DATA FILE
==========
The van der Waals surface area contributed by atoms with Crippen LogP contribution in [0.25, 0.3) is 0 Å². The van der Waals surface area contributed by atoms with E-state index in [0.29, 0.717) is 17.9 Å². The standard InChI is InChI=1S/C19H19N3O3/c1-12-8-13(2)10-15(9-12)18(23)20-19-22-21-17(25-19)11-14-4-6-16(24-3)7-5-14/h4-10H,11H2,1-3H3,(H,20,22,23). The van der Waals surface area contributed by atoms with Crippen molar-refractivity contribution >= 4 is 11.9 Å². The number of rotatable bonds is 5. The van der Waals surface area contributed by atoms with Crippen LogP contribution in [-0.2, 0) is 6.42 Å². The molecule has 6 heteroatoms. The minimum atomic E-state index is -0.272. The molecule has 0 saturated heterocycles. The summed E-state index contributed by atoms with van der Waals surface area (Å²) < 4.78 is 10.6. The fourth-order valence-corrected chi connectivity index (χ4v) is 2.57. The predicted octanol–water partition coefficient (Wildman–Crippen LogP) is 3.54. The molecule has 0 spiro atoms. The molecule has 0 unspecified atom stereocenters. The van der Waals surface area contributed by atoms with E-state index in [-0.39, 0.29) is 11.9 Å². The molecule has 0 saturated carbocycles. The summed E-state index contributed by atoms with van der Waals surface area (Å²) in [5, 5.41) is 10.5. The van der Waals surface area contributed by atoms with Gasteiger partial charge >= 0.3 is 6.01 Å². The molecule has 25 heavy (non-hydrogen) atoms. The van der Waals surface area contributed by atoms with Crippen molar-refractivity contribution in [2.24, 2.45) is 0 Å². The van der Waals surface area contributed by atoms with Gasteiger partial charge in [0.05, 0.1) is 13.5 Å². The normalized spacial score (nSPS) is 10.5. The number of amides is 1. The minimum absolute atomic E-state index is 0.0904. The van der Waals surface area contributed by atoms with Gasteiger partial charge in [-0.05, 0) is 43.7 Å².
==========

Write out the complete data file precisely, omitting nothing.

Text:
The van der Waals surface area contributed by atoms with Crippen LogP contribution in [0.25, 0.3) is 0 Å². The van der Waals surface area contributed by atoms with E-state index in [0.29, 0.717) is 17.9 Å². The standard InChI is InChI=1S/C19H19N3O3/c1-12-8-13(2)10-15(9-12)18(23)20-19-22-21-17(25-19)11-14-4-6-16(24-3)7-5-14/h4-10H,11H2,1-3H3,(H,20,22,23). The van der Waals surface area contributed by atoms with Crippen molar-refractivity contribution >= 4 is 11.9 Å². The number of rotatable bonds is 5. The van der Waals surface area contributed by atoms with Crippen LogP contribution in [-0.2, 0) is 6.42 Å². The molecule has 6 heteroatoms. The minimum atomic E-state index is -0.272. The molecule has 0 saturated heterocycles. The summed E-state index contributed by atoms with van der Waals surface area (Å²) < 4.78 is 10.6. The fourth-order valence-corrected chi connectivity index (χ4v) is 2.57. The predicted octanol–water partition coefficient (Wildman–Crippen LogP) is 3.54. The molecule has 0 spiro atoms. The molecule has 0 unspecified atom stereocenters. The van der Waals surface area contributed by atoms with E-state index in [-0.39, 0.29) is 11.9 Å². The molecule has 0 saturated carbocycles. The summed E-state index contributed by atoms with van der Waals surface area (Å²) in [5, 5.41) is 10.5. The van der Waals surface area contributed by atoms with Gasteiger partial charge >= 0.3 is 6.01 Å². The molecule has 25 heavy (non-hydrogen) atoms. The van der Waals surface area contributed by atoms with Crippen molar-refractivity contribution in [2.24, 2.45) is 0 Å². The van der Waals surface area contributed by atoms with Gasteiger partial charge in [0.05, 0.1) is 13.5 Å². The normalized spacial score (nSPS) is 10.5. The number of amides is 1. The minimum absolute atomic E-state index is 0.0904. The van der Waals surface area contributed by atoms with Gasteiger partial charge in [-0.05, 0) is 43.7 Å².